NOTE: This "It's Your Business" column by Chamber CEO Erin Predmore was published in the Oct. 9, 2020 Bloomington Herald-Times.
This year, the presidential election is sucking all the oxygen out of the room as we head toward Nov. 3. It’s certainly a crucial race and not just for the business community.
But here’s the thing: While presidential candidates receive much-deserved attention and scrutiny, many of the down-ballot races go virtually unnoticed. How many times in the past have you filled out your ballot and wondered: “Who the heck are these people?”
The candidates we elect for local and state offices have a direct impact on our daily lives. They make decisions that impact businesses, nonprofits, educational institutions and individuals. They decide how our tax dollars are spent. They make policies and regulations that affect how your business can operate and whether you can thrive. They hire and oversee our school superintendents. They determine how laws are applied. And most of them do this in relative anonymity.
The Greater Bloomington Chamber of Commerce is working to help our members and others in the community be more informed voters. We’ve launched an online, nonpartisan guide for elected positions that represent all or parts of Monroe County. Please check it out at ChamberBloomington.org/2020-general-election.
You’ll find information, including short video interviews, for candidates in these races: U.S. Congress District 9, Indiana Senate and Indiana House of Representatives, Monroe County Council and Commission, other Monroe County elected offices, Monroe County Circuit Court, and trustees for Monroe County Community School Corp. and Richland-Bean Blossom Community School Corp.
We encourage you to research the candidates by reading reports in the Bloomington Herald-Times and other media, by visiting the League of Women Voters’ Vote411.org, by reviewing each candidate’s campaign materials, and by contacting candidates directly if you have questions. We hope the chamber’s online resource guide can be part of that mix.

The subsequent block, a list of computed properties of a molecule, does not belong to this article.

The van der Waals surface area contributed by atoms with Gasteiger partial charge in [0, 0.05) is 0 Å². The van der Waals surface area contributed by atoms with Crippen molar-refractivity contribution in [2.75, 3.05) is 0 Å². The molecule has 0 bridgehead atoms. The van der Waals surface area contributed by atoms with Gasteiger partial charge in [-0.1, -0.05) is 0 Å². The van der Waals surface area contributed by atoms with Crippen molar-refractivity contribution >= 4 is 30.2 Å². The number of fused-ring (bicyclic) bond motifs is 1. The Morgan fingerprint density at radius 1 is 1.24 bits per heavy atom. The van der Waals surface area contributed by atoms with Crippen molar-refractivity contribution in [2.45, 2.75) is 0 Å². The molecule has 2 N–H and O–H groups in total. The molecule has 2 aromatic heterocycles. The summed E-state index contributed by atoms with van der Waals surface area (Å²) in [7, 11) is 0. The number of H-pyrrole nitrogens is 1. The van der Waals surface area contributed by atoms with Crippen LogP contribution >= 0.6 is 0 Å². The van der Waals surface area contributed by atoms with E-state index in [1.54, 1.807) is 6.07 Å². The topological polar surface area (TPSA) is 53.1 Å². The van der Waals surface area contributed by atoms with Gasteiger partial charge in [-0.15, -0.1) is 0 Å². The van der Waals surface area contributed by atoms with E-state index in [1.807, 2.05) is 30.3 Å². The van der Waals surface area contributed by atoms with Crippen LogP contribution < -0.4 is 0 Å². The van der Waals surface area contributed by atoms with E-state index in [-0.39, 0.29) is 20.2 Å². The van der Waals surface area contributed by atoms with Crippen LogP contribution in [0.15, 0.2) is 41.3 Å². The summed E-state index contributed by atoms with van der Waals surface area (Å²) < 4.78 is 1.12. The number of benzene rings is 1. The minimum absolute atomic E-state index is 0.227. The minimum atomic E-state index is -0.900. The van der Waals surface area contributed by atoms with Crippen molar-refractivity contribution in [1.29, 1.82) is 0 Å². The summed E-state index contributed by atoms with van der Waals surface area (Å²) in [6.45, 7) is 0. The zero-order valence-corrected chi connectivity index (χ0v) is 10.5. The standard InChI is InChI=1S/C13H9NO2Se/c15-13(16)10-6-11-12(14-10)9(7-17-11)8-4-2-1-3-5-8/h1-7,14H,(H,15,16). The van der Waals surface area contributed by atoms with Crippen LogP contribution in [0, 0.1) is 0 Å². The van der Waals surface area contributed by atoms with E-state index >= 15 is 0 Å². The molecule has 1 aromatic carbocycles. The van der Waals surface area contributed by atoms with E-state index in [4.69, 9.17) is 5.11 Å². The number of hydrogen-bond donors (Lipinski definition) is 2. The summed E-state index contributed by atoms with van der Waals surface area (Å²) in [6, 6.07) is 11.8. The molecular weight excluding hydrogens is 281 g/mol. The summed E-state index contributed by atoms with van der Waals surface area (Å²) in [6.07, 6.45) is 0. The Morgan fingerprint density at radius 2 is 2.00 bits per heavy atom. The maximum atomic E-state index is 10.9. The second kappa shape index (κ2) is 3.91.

Of course, knowing about the candidates is just part of the puzzle. Getting people to the polls is a heavy lift, too. In 2016, turnout in Monroe County was about 53%. If that were a grade, we’d be failing. We can do better.
Early voting started Tuesday. What are you doing to ensure our community gets at least a passing grade in turnout this year?
We understand that many businesses shy away from anything to do with elections, citing concerns over being political. We get it. But voting itself is foundational to our democracy. Encouraging your employees to vote and pointing them to nonpartisan resources is an act of citizenship, not politics.
Publicize resources like the ones mentioned above. Encourage your employees to take advantage of early voting hours — go to MonroeCountyVoters.us for a list of hours at Election Central, 401 W. Seventh St. Make sure your staff knows if they are eligible for an absentee ballot. Provide flexibility if employees need to take time to vote on Election Day. Host an Election Day pizza party to celebrate democracy.
Put up a Vote Now or Vote Early sign in front of your business.
You’ll be seeing those signs around town, thanks to a partnership with the Chamber, the League of Women Voters and Monroe County Election Central. The league’s Vote Early signs are available for your business — you can pick one up at the chamber office at 421 W. Sixth St.
And look for periodic “flockings” of Monroe County’s Vote Now signs in front of businesses around town. Volunteers are planting dozens of signs at different locations, where they’ll alight for a few days before moving on.
Critical mass is important in making an impact, whether we’re talking about signs or voter turnout. Please help our community ensure a strong, informed showing on Nov. 3.
Director of Advocacy & Public Policy